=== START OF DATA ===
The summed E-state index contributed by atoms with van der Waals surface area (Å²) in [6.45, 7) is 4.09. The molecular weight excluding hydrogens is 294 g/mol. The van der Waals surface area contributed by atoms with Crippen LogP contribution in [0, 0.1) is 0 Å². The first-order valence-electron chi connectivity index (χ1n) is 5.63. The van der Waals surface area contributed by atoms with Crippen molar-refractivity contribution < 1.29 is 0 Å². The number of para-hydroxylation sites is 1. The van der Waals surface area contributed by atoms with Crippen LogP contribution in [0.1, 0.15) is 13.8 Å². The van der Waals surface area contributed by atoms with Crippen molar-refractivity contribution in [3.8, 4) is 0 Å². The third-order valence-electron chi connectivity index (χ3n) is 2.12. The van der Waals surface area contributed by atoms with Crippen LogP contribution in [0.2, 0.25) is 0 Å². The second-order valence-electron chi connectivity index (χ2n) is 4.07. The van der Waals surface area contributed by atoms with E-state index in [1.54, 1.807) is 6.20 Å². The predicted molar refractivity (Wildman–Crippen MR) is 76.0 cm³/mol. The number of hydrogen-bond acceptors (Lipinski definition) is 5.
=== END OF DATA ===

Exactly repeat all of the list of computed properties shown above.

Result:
The summed E-state index contributed by atoms with van der Waals surface area (Å²) in [6.45, 7) is 4.09. The molecular weight excluding hydrogens is 294 g/mol. The van der Waals surface area contributed by atoms with Crippen LogP contribution in [0, 0.1) is 0 Å². The first-order valence-electron chi connectivity index (χ1n) is 5.63. The van der Waals surface area contributed by atoms with Crippen molar-refractivity contribution < 1.29 is 0 Å². The number of para-hydroxylation sites is 1. The van der Waals surface area contributed by atoms with Crippen LogP contribution in [0.1, 0.15) is 13.8 Å². The van der Waals surface area contributed by atoms with Crippen molar-refractivity contribution in [3.8, 4) is 0 Å². The third-order valence-electron chi connectivity index (χ3n) is 2.12. The van der Waals surface area contributed by atoms with Crippen LogP contribution in [0.2, 0.25) is 0 Å². The second-order valence-electron chi connectivity index (χ2n) is 4.07. The van der Waals surface area contributed by atoms with E-state index in [1.54, 1.807) is 6.20 Å². The predicted molar refractivity (Wildman–Crippen MR) is 76.0 cm³/mol. The number of hydrogen-bond acceptors (Lipinski definition) is 5.